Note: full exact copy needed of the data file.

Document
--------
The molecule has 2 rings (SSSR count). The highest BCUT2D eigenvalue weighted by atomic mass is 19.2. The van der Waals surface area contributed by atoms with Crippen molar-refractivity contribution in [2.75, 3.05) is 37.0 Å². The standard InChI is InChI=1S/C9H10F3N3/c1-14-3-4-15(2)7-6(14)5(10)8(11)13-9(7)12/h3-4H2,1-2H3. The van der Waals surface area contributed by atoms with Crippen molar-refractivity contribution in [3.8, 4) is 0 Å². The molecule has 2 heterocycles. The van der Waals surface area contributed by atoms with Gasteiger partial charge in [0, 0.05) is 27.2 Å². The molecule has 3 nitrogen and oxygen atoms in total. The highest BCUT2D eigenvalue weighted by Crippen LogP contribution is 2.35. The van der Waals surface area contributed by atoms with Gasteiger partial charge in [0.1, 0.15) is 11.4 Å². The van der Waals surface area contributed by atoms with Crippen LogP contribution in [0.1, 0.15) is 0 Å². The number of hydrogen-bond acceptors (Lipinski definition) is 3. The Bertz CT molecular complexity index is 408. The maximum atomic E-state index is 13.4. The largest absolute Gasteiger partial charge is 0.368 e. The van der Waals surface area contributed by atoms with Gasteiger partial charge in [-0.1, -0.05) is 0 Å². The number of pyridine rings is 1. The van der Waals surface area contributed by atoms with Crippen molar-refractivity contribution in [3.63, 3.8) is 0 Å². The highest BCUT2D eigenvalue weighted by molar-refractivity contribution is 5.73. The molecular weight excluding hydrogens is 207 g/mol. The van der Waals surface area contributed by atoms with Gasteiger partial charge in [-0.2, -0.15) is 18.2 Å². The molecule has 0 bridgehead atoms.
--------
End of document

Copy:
The molecule has 2 rings (SSSR count). The highest BCUT2D eigenvalue weighted by atomic mass is 19.2. The van der Waals surface area contributed by atoms with Crippen molar-refractivity contribution in [2.75, 3.05) is 37.0 Å². The standard InChI is InChI=1S/C9H10F3N3/c1-14-3-4-15(2)7-6(14)5(10)8(11)13-9(7)12/h3-4H2,1-2H3. The van der Waals surface area contributed by atoms with Crippen molar-refractivity contribution in [3.8, 4) is 0 Å². The molecule has 2 heterocycles. The van der Waals surface area contributed by atoms with Gasteiger partial charge in [0, 0.05) is 27.2 Å². The molecule has 3 nitrogen and oxygen atoms in total. The highest BCUT2D eigenvalue weighted by Crippen LogP contribution is 2.35. The van der Waals surface area contributed by atoms with Gasteiger partial charge in [0.1, 0.15) is 11.4 Å². The van der Waals surface area contributed by atoms with Crippen LogP contribution in [0.1, 0.15) is 0 Å². The number of hydrogen-bond acceptors (Lipinski definition) is 3. The Bertz CT molecular complexity index is 408. The maximum atomic E-state index is 13.4. The largest absolute Gasteiger partial charge is 0.368 e. The van der Waals surface area contributed by atoms with Gasteiger partial charge in [-0.1, -0.05) is 0 Å². The number of pyridine rings is 1. The van der Waals surface area contributed by atoms with Crippen molar-refractivity contribution in [3.63, 3.8) is 0 Å². The highest BCUT2D eigenvalue weighted by molar-refractivity contribution is 5.73. The molecular weight excluding hydrogens is 207 g/mol. The van der Waals surface area contributed by atoms with Gasteiger partial charge in [-0.2, -0.15) is 18.2 Å². The molecule has 0 bridgehead atoms.